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Tuesday, November 13, 2012

"Brain gone caged with no answers"

We ventured out to our first field trip. The Wildlife Recovery Centre. I've decided that Socials will continue with our children's Aboriginal and First Nations culture. The Wildlife Recovery Centre provided many of the spiritual animals needed for our children's next project and what's more exciting, we're off to Victoria to the Royal Museum next! During our adventure today I asked our children to get into a cage for pictures. Their answers were, "No" you can see above, my answer was "Yes" I climbed into the cage provided and felt for several minutes what it feels like being held in captivity. Of course I wasn't worried, I was getting released. However it did trigger my thoughts about life behind bars. I have absolutely no clue what it feels like. I can only imagine ones life changed from poor choices and serving time, possibly a life time behind bars. After proven guilty, captivity is definitely warranted and especially while keeping the rest of the public safe. What often worries me is after the time served, is getting released a good idea. I guess it depends on the crime, the remorse and if the counseling provided changed that person. I always question how does one know who will become a repeat offender. I believe most individuals wear masks, their personalities can be altered and some individuals without a outwardly noticed conscience can fool the best of professionals. I'm guessing with their time served, their good behavior, the noticed remorse, that individual deserves a second chance. As an adoptive mother I hear about second, third and fourth chances with birth parents. I also know many children remaining in foster care without a permanency plan is because their birth parents are seeking help, they're getting released again from rehab. I personally know of a situation where five siblings were adopted, but the last two of seven are in foster care waiting on their birth mother after fourteen plus years of addiction to become stable enough to parent. There could be some other underlying factors to this scenario but it's a prime example of how many chances does one receive before making a decision for what's best for the children and the clearly addicted mother that shouldn't have been released over and over again. There is a fine line deciding I suppose. We watched a bear looking back at us laying peacefully in his captivity.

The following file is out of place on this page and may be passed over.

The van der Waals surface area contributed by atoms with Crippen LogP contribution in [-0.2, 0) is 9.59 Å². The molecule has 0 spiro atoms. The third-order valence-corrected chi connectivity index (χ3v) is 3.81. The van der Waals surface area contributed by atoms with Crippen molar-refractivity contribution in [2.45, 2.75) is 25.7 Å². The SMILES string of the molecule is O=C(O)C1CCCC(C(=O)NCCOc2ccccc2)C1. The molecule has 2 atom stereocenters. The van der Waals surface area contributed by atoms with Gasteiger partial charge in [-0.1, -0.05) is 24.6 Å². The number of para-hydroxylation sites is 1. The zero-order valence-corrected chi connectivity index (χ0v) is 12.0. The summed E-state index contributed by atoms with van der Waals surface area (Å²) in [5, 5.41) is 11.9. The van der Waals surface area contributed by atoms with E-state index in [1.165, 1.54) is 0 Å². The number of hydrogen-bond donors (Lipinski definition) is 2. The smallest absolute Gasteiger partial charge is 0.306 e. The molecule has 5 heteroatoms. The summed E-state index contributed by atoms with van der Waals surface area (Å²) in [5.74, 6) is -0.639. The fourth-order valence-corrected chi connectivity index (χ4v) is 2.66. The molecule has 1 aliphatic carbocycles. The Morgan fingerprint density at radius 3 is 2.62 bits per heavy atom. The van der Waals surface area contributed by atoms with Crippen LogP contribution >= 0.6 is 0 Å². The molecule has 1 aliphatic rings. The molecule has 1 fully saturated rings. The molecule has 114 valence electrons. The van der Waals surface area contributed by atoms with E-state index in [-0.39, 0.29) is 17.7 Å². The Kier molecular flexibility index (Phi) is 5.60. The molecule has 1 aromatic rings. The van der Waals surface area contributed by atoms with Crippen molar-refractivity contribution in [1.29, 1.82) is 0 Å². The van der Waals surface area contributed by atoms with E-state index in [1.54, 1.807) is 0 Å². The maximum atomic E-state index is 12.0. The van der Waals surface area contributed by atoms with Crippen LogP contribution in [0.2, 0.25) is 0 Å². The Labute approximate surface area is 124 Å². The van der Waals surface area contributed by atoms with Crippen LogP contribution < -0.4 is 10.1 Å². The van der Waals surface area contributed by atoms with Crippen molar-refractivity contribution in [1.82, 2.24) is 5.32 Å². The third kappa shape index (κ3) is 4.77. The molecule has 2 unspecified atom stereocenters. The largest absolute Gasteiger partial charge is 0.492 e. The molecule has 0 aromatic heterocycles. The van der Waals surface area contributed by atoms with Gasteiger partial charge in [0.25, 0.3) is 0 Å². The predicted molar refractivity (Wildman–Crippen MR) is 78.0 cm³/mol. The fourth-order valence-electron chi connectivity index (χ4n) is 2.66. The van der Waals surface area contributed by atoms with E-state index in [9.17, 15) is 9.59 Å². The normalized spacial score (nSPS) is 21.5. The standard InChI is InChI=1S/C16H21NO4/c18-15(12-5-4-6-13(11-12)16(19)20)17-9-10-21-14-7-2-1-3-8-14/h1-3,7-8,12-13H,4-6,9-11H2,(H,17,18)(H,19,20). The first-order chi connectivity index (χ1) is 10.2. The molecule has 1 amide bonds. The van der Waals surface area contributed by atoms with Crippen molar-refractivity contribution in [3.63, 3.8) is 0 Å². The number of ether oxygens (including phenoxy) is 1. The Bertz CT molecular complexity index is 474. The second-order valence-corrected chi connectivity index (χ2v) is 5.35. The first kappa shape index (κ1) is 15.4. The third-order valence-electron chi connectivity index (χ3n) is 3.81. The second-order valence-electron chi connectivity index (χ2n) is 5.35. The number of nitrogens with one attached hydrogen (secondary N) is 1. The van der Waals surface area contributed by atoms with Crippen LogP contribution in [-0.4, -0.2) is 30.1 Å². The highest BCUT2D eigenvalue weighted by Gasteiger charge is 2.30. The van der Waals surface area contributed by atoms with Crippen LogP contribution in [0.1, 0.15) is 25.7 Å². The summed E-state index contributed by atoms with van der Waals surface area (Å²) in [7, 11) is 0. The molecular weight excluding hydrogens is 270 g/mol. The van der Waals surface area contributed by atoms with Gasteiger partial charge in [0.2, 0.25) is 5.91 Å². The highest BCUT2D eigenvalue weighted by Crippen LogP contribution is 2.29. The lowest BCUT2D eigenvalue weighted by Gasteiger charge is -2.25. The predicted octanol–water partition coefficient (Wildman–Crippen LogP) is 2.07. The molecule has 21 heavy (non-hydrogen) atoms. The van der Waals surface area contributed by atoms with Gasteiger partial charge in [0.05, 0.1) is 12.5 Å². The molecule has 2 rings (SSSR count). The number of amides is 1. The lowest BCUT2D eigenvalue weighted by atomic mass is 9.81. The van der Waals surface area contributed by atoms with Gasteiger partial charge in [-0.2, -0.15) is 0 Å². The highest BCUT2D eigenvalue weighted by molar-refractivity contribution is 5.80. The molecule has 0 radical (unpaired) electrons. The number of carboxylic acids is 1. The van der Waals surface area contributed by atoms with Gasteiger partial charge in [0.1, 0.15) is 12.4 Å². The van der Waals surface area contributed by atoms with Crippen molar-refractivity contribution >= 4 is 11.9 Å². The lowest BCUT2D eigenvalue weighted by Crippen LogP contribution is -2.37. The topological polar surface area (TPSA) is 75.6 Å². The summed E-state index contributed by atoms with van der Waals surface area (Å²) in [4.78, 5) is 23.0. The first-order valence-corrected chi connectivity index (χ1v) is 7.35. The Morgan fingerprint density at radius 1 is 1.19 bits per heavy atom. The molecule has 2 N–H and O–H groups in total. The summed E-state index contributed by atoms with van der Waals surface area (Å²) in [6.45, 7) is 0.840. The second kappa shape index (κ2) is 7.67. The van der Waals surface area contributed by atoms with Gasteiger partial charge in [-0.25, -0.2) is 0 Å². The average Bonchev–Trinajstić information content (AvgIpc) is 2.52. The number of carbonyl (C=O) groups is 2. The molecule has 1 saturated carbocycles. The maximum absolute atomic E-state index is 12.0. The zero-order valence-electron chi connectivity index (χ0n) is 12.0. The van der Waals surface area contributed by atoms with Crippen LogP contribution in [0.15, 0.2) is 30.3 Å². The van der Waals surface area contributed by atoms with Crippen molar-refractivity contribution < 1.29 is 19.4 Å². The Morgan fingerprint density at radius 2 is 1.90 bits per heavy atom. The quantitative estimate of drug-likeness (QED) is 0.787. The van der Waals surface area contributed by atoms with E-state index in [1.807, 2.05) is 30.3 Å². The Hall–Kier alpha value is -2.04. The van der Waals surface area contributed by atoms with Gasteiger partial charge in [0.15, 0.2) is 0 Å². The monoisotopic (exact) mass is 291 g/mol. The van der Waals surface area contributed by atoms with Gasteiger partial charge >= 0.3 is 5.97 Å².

I'm not exactly sure his story although regardless if he was born in captivity or put there because of his unfortunate circumstances, the question even for him is uncertain. Rehabilitation without parole more likely. Which sadly brings me back questioning onto whom should and shouldn't be released and why onto others become repeat offenders continually disrupting lives with no consequence at all. Baffling and confusing meanwhile the process is very complicated, and seems concrete either way. Interesting how a few minutes of fun incarceration leads to questioning different processes with no real answers. I will ponder over something I can answer next time and be thankful that my life's circumstances has kept me free.

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